Remark 3.1. We notice that the last conclusion of the above result holds even if (u, v) ≢ (0,0). Indeed, in this case we can define and notice that
Since and therefore , and , where μ,σ, and ν are the same as those in Lemma 3.1. Thus, if we also have that and the result follows from the last part of Lemma 3.1.
Now, we introduce the following Lemma.
Lemma 3.2. Suppose {(u_{m}, v_{m})} ⊂ E such that ∫_{Ω }F(x, u_{m}, v_{m})dx = 1 and . Then there exist {r_{m}} ⊂ (0, +∞) and {y_{m}} ⊂ ℝ^{N }such that
contains a convergent subsequence denoted again by such that in D^{1,p}(ℝ^{N}) × D^{1,p}(ℝ^{N}). Moreover, as m → ∞, we have r_{m }→ 0 and .
Proof. For each r > 0, we consider the Lévy concentration functions
Since for every m,
there exist r_{m }> 0 and a sequence satisfying
Recalling that , we conclude that is bounded. Hence, up to a subsequence, and we obtain
We shall prove that the above sequences {r_{m}} and {y_{m}} satisfy the statements of the lemma. First notice that
By (3.6), a straightforward calculation provides
Hence, we can apply Lemma 3.1 to obtain (ω_{1},ω_{2}) ∈ D^{1,p}(ℝ^{N}) × D^{1,p }(ℝ^{N}) satisfying
The second equality in (3.8) implies that . If one of these values belongs to the open interval (0,1), we can use (3.8), and (3.9) to get
which is a contradiction. Thus . Actually, it follows from (3.7) that for any R > 1. Thus, we conclude that ν_{∞ }= 0.
Let us prove that ν = 0. Arguing by contradiction, then ν = 1. It follows from the first equality in (3.8) that S_{F }≥ μ + σ. On the other hand, the first inequality in (3.9) provides μ + σ ≥ S_{F}. Hence, we conclude that μ + σ = S_{F}. Since we suppose that ν = 1 we obtain . It follows from Remark 3.1 that for some x_{0 }∈ ℝ^{N}. Thus, from (3.7), we get
This contradiction proves that ∥ν∥ = 0.
Since ∥ν∥ = ν_{∞ }= 0, we have that . This and (3.8) provide
So, and therefore strongly in D^{1,p}(ℝ^{N}) × D^{1,p}(ℝ^{N}) and for a.e. x ∈ ℝ^{N}. In order to conclude the proof we notice that
Since {(u_{m}, v_{m})} is bounded and (ω_{1}, ω_{2}) ≢ (0,0), we infer from the above equality that, up to a subsequence, r_{m }→ r_{0 }≥ 0. If y_{m} → ∞, for each fixed x ∈ ℝ^{N}, we have that there exists m_{x }∈ N such that r_{m}x + y_{m }∉ Ω for m ≥ m_{x}. For such values of m we have that . Taking the limit and recalling that x ∈ ℝ is arbitrary, we conclude that (ω_{1}, ω_{2}) = (0,0), which is a contradiction. So, along a subsequence, y_{m }→y ∈ ℝ^{N}.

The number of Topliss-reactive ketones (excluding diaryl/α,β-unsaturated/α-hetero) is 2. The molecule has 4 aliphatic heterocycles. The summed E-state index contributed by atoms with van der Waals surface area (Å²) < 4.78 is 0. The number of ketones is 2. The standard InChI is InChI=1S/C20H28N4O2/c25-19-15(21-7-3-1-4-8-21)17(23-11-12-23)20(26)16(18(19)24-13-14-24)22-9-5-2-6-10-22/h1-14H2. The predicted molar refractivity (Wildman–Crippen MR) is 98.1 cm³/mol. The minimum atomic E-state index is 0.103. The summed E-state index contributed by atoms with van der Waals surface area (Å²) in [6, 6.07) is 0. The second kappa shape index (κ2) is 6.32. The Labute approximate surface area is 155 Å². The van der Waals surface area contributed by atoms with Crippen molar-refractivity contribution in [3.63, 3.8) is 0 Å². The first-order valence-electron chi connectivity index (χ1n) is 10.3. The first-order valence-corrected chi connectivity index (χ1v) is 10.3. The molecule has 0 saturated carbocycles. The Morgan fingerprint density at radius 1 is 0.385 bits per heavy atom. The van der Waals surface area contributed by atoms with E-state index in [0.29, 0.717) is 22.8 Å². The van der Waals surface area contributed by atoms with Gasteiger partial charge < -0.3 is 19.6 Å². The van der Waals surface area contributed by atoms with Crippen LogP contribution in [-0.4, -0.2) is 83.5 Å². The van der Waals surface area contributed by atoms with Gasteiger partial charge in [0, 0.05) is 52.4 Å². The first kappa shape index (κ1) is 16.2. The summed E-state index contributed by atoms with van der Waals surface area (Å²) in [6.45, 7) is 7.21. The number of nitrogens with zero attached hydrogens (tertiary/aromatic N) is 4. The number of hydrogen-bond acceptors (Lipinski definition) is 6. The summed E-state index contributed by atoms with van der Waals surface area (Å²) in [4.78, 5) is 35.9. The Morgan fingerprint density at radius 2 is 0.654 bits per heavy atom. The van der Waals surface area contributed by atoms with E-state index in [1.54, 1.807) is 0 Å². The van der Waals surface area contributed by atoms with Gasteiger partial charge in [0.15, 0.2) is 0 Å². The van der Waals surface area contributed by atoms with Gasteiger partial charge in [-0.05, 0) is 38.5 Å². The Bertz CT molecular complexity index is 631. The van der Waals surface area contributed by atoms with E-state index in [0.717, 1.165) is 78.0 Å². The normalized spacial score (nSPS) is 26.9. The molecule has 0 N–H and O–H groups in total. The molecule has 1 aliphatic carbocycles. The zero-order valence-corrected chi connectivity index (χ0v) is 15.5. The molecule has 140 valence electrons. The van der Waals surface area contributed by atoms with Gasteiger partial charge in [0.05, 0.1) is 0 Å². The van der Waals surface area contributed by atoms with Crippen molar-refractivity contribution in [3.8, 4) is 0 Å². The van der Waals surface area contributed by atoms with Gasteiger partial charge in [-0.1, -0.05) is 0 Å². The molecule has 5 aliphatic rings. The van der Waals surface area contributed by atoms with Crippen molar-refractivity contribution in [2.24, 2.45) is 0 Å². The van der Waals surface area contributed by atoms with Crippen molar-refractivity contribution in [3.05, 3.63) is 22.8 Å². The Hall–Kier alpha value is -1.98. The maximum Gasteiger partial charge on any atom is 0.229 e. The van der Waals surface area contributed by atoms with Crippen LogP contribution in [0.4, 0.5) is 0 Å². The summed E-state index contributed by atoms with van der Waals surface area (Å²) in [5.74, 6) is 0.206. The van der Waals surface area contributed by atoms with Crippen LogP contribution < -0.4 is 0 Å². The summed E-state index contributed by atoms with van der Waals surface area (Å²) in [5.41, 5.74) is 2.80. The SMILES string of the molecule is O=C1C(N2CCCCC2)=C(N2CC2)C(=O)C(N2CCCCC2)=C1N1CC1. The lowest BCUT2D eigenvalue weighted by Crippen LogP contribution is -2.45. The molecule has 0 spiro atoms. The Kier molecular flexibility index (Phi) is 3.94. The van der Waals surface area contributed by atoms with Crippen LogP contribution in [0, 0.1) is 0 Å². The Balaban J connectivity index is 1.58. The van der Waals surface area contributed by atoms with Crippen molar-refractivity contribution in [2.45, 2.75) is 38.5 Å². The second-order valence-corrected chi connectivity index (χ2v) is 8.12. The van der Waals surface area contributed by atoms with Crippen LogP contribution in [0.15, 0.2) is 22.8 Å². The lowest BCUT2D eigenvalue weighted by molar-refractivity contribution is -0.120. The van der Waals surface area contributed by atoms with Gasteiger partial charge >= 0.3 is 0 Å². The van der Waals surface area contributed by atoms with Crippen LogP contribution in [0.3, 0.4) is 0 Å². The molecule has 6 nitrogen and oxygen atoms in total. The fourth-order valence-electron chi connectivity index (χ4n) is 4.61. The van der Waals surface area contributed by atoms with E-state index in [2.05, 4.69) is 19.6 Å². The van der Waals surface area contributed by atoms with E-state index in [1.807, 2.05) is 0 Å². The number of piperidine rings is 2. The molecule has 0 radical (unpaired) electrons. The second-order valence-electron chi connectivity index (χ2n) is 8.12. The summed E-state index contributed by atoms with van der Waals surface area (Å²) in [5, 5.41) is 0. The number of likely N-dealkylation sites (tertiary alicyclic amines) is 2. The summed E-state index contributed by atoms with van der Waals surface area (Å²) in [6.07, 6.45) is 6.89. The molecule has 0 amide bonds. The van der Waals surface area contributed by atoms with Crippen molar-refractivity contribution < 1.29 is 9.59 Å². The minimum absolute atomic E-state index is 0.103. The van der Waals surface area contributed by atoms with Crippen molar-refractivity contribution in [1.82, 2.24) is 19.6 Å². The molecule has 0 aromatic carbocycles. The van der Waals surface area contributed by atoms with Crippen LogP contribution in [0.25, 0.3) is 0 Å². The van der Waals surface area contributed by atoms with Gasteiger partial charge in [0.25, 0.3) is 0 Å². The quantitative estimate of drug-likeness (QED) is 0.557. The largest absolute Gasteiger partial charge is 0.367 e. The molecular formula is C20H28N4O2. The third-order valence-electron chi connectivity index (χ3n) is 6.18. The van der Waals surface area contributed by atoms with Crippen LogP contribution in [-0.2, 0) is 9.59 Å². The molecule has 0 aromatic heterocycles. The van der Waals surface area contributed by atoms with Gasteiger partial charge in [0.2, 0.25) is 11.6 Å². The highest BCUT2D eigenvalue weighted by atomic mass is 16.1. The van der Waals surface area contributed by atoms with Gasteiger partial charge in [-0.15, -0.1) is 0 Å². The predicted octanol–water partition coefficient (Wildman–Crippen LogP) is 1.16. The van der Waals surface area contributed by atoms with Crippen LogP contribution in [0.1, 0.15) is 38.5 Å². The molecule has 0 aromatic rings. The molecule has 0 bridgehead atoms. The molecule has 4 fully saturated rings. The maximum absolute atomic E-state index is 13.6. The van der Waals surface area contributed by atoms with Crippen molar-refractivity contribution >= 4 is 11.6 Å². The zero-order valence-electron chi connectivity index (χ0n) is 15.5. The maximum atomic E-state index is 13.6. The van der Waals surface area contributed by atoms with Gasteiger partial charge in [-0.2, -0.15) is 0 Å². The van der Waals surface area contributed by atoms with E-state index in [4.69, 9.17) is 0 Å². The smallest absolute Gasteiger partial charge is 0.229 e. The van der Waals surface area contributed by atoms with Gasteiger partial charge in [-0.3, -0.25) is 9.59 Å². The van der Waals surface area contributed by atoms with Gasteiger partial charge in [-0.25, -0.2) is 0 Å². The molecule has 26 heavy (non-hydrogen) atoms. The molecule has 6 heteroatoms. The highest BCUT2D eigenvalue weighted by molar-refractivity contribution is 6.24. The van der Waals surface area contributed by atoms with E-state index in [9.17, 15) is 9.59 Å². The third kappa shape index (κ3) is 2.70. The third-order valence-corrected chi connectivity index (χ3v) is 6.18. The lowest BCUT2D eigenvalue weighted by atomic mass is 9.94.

We claim that r_{0 }= 0. Indeed, suppose by contradiction that r_{0 }> 0. Then, as m becomes large, the set Ω_{m }= (Ωy_{m})/r_{m }approaches Ω_{0 }= (Ω y)/r_{0 }≠ ℝ^{N}. This implies that ω_{1},ω_{2 }has compact support in ℝ^{N}. On the other hand, since (ω_{1},ω_{2}) achieves the infimum in (2.3) and F is homogeneous, we can use the Lagrange Multiplier Theorem to conclude that ( ω_{1}, ω_{2}) satisfies
for . It follows from (F_{2}) and the maximum principle that at least one of the functions ω_{1},ω_{2 }is positive in ℝ^{N}. But this contradicts supp (ω_{1},ω_{2}) ⊂ Ω_{0}. Hence, we conclude that r_{0 }= 0. Finally, if we obtain r_{m}x + y_{m }∉ Ω for large values of m, and therefore we should have (ω_{1}, ω_{2}) ≡ (0, 0) again. Thus, and the proof is completed.
Up to translations, we may assume that 0 ∈ Ω, since Ω is a smooth bounded domain of ℝ^{N}, we can choose r > 0 small enough such that B_{r }= B_{r}(0) = {x ∈ ℝ^{N }: d(x, 0) < r} ⊂ Ω and the sets
are homotopically equivalent to Ω. Let
and
We define the functional
and set
where
Clearly, m_{λ},_{δ }is nonincreasing in λ, δ. Note that m_{λ},_{δ }> 0 for all λ, δ > 0.
Arguing as in the proof of Lemma 2.3 and Theorem 1.1, we obtain the following result.
Lemma 3.3. Suppose F satisfies (F_{0})(F_{2}), then the infimum m_{λ,δ }is attained by a nonnegative radial function (u_{λ,δ}, v_{λ,δ}) ∈ E_{rad }whenever 2 ≤ p < q < p* and λ,δ > 0, or q = p and λ,δ ∈ (0,Λ_{1,rad}), where Λ_{1,rad }> 0 is the first eigenvalue of the operator . Moreover,
We introduce the barycenter map as follows
This map has the following property.
Lemma 3.4. If N ≥ p^{2},2 ≤ p ≤ q < p* and F satisfies (F_{0})(F_{2}), then there exists λ* > 0 such that whenever and I_{λ,δ}(u, v) ≤ m_{λ,δ}.
Proof. By way of contradiction, we suppose that there exist {λ_{m}}, {δ_{m}} ⊂ ℝ^{+ }and such that λ_{m}, δ_{m }→ 0^{+ }as but .
From and we have that {(u_{m}, v_{m})} is bounded in E. Moreover,